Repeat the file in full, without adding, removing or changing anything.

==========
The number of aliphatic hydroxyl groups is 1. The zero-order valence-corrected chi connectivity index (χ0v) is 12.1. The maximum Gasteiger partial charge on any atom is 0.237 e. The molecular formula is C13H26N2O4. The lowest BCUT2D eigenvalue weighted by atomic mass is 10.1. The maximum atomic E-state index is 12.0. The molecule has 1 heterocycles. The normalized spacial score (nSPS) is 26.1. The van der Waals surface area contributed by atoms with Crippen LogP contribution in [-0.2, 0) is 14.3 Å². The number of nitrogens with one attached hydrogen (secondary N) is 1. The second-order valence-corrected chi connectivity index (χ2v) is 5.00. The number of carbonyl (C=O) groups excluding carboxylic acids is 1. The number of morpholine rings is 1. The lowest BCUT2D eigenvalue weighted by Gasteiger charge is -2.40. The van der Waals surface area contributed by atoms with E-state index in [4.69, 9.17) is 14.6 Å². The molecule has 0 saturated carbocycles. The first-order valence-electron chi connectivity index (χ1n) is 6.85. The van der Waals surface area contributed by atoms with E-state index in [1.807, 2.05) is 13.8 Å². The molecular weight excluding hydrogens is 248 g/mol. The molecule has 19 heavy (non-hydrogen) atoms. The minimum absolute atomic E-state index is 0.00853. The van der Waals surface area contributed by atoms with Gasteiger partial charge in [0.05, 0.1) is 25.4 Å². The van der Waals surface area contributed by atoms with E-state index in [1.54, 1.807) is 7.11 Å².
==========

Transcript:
The number of aliphatic hydroxyl groups is 1. The zero-order valence-corrected chi connectivity index (χ0v) is 12.1. The maximum Gasteiger partial charge on any atom is 0.237 e. The molecular formula is C13H26N2O4. The lowest BCUT2D eigenvalue weighted by atomic mass is 10.1. The maximum atomic E-state index is 12.0. The molecule has 1 heterocycles. The normalized spacial score (nSPS) is 26.1. The van der Waals surface area contributed by atoms with Crippen LogP contribution in [-0.2, 0) is 14.3 Å². The number of nitrogens with one attached hydrogen (secondary N) is 1. The second-order valence-corrected chi connectivity index (χ2v) is 5.00. The number of carbonyl (C=O) groups excluding carboxylic acids is 1. The number of morpholine rings is 1. The lowest BCUT2D eigenvalue weighted by Gasteiger charge is -2.40. The van der Waals surface area contributed by atoms with E-state index in [4.69, 9.17) is 14.6 Å². The molecule has 0 saturated carbocycles. The first-order valence-electron chi connectivity index (χ1n) is 6.85. The van der Waals surface area contributed by atoms with E-state index in [1.807, 2.05) is 13.8 Å². The molecular weight excluding hydrogens is 248 g/mol. The molecule has 19 heavy (non-hydrogen) atoms. The minimum absolute atomic E-state index is 0.00853. The van der Waals surface area contributed by atoms with Gasteiger partial charge in [0.05, 0.1) is 25.4 Å². The van der Waals surface area contributed by atoms with E-state index in [1.54, 1.807) is 7.11 Å².